Here is one way: Look and do not turn away. Looking at the needs of the world, whether through the news, through seeing someone homeless on the street, or even receiving a request for a donation, can be uncomfortable. We can grow immured to suffering. “Oh, yes, that famine in Ethiopia (or is it Haiti?) is still going on.” Perhaps our eyes pass over the man holding the cardboard placard at the street corner that says–what did it say anyway? Did we look at him and read his sign?

For those of us who live with abundance, experiencing discomfort is the least that we owe to those who are hungry or afraid. When the encounter is in-person, we owe an additional debt – to honor our common humanity. Can we see the person sitting on the sidewalk and say to ourselves, “This is a child of God,” and act accordingly? Or is it easier to avert our eyes? Every time I look at someone, meet their eyes, and nod or speak a greeting, I honor their humanity. And I discover they are not a distant “other.”

My daughter Alisa keeps energy bars in her car for distribution at intersections where people hold placards asking for help. The energy bar, the touch of the hand, and the few words she speaks are her way of honoring the person.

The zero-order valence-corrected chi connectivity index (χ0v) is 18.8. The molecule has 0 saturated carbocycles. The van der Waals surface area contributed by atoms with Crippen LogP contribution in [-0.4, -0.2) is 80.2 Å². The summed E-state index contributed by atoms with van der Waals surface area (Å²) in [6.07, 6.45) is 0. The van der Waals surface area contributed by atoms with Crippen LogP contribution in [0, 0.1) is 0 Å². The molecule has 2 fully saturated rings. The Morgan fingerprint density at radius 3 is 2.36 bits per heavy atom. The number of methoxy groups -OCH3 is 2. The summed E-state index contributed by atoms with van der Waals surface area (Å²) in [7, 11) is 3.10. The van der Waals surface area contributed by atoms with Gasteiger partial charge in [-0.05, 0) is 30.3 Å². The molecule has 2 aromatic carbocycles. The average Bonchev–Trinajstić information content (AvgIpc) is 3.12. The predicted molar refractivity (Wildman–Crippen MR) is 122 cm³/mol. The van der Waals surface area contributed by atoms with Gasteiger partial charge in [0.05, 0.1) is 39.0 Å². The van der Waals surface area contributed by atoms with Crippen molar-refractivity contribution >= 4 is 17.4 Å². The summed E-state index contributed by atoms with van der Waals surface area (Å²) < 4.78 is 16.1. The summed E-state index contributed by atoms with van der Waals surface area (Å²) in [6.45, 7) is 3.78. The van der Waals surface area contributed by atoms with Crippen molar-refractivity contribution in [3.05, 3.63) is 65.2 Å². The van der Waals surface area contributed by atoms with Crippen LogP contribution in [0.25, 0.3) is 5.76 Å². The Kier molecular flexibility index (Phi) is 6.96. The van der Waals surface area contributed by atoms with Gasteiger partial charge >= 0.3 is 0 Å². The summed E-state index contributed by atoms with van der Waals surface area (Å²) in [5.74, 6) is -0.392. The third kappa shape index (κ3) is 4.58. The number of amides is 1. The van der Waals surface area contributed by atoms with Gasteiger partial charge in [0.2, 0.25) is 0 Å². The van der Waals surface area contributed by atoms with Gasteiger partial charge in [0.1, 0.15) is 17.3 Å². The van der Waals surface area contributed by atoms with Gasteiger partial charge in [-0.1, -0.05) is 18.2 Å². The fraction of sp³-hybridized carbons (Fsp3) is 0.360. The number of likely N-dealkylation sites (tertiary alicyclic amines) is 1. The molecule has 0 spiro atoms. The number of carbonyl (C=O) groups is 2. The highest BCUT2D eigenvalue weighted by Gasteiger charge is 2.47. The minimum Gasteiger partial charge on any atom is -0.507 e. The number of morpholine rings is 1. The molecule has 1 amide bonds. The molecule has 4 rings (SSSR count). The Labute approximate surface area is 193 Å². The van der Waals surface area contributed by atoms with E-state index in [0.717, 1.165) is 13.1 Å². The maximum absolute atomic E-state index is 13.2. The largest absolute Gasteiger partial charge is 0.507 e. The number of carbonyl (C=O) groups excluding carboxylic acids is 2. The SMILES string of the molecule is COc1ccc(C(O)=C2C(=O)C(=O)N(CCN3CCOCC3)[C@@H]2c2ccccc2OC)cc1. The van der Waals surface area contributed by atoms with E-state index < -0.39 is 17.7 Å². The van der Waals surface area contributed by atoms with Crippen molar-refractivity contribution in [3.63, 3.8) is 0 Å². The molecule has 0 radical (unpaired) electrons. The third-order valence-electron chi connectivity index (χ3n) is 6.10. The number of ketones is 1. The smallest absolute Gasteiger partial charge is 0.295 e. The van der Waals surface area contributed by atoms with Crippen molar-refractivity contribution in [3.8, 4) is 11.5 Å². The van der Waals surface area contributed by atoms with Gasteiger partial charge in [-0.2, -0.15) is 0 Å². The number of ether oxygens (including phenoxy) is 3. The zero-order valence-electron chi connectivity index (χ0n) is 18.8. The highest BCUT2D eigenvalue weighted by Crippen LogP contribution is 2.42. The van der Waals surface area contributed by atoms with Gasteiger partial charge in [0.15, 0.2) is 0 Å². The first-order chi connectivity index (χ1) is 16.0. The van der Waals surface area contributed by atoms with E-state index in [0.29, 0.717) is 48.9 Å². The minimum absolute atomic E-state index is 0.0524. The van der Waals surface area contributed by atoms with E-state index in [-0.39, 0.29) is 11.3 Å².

Be creative in giving. There is more need than anyone can address, but the challenge is to discover what it is that is ours to do. There are more ways of compassionate and generous giving than we may realize. To discover our way, we must pay attention to our hearts. Writer Joanna Lacy says, “You don’t need to do everything. Do what calls your heart; effective action comes from love.

Sometimes a program already exists which can become our avenue for loving service. I have friends who have “adopted” a child in Haiti through such a program, paying support for him and sending him regular letters. Others give their time and energy to a local school or non-profit. What “calls your heart?” There may be a faraway need that tugs you or perhaps a local one captures your heart.

Give thanks. For those of us who live amid plenty, it is essential to recognize that such abundance is all gift. How wonderful it is to live amid the peaceful beauty and rich fruiting of the hills and fields of Pennsylvania. This privilege is not something I have earned; it is gift. All I can do is be aware of it and give thanks for it. And I can follow the advice of anti-war activist and writer Daniel Berrigan: “All, all is gift. Give it away, give it away.”